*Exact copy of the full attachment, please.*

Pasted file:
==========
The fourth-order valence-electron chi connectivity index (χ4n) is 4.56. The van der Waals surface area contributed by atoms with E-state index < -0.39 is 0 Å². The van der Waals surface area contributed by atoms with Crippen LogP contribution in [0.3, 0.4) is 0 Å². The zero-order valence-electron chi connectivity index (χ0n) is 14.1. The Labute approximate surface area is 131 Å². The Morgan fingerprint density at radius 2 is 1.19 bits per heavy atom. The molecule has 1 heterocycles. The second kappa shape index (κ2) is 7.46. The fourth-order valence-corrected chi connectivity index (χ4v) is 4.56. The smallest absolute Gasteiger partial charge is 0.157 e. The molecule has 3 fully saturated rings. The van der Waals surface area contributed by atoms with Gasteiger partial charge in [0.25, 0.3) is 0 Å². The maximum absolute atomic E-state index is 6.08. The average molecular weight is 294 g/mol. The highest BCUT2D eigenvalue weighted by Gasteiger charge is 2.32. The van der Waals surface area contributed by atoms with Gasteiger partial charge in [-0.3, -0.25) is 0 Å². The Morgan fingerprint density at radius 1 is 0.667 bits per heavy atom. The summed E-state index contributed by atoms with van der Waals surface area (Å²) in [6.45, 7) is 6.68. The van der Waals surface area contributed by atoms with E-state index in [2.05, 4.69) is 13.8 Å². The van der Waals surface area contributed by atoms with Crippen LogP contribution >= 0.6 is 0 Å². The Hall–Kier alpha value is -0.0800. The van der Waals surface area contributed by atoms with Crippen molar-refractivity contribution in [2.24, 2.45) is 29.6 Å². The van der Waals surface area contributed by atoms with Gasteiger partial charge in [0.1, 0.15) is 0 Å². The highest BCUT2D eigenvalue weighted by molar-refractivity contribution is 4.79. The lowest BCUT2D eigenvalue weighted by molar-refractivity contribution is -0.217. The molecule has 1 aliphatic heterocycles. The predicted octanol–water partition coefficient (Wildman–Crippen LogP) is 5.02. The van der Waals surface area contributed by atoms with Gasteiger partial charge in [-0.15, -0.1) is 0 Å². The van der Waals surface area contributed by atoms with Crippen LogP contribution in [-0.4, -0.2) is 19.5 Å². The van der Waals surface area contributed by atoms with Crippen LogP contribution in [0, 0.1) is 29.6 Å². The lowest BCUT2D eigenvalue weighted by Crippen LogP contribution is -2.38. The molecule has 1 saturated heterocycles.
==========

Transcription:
The fourth-order valence-electron chi connectivity index (χ4n) is 4.56. The van der Waals surface area contributed by atoms with E-state index < -0.39 is 0 Å². The van der Waals surface area contributed by atoms with Crippen LogP contribution in [0.3, 0.4) is 0 Å². The zero-order valence-electron chi connectivity index (χ0n) is 14.1. The Labute approximate surface area is 131 Å². The Morgan fingerprint density at radius 2 is 1.19 bits per heavy atom. The molecule has 1 heterocycles. The second kappa shape index (κ2) is 7.46. The fourth-order valence-corrected chi connectivity index (χ4v) is 4.56. The smallest absolute Gasteiger partial charge is 0.157 e. The molecule has 3 fully saturated rings. The van der Waals surface area contributed by atoms with Gasteiger partial charge in [0.25, 0.3) is 0 Å². The maximum absolute atomic E-state index is 6.08. The average molecular weight is 294 g/mol. The highest BCUT2D eigenvalue weighted by Gasteiger charge is 2.32. The van der Waals surface area contributed by atoms with Gasteiger partial charge in [-0.3, -0.25) is 0 Å². The Morgan fingerprint density at radius 1 is 0.667 bits per heavy atom. The summed E-state index contributed by atoms with van der Waals surface area (Å²) in [6.45, 7) is 6.68. The van der Waals surface area contributed by atoms with E-state index in [2.05, 4.69) is 13.8 Å². The van der Waals surface area contributed by atoms with Crippen LogP contribution >= 0.6 is 0 Å². The Hall–Kier alpha value is -0.0800. The van der Waals surface area contributed by atoms with Crippen molar-refractivity contribution in [2.24, 2.45) is 29.6 Å². The van der Waals surface area contributed by atoms with Gasteiger partial charge in [0.1, 0.15) is 0 Å². The highest BCUT2D eigenvalue weighted by molar-refractivity contribution is 4.79. The lowest BCUT2D eigenvalue weighted by molar-refractivity contribution is -0.217. The molecule has 1 aliphatic heterocycles. The predicted octanol–water partition coefficient (Wildman–Crippen LogP) is 5.02. The van der Waals surface area contributed by atoms with Gasteiger partial charge in [-0.15, -0.1) is 0 Å². The van der Waals surface area contributed by atoms with Crippen LogP contribution in [-0.4, -0.2) is 19.5 Å². The van der Waals surface area contributed by atoms with Crippen LogP contribution in [0, 0.1) is 29.6 Å². The lowest BCUT2D eigenvalue weighted by Crippen LogP contribution is -2.38. The molecule has 1 saturated heterocycles.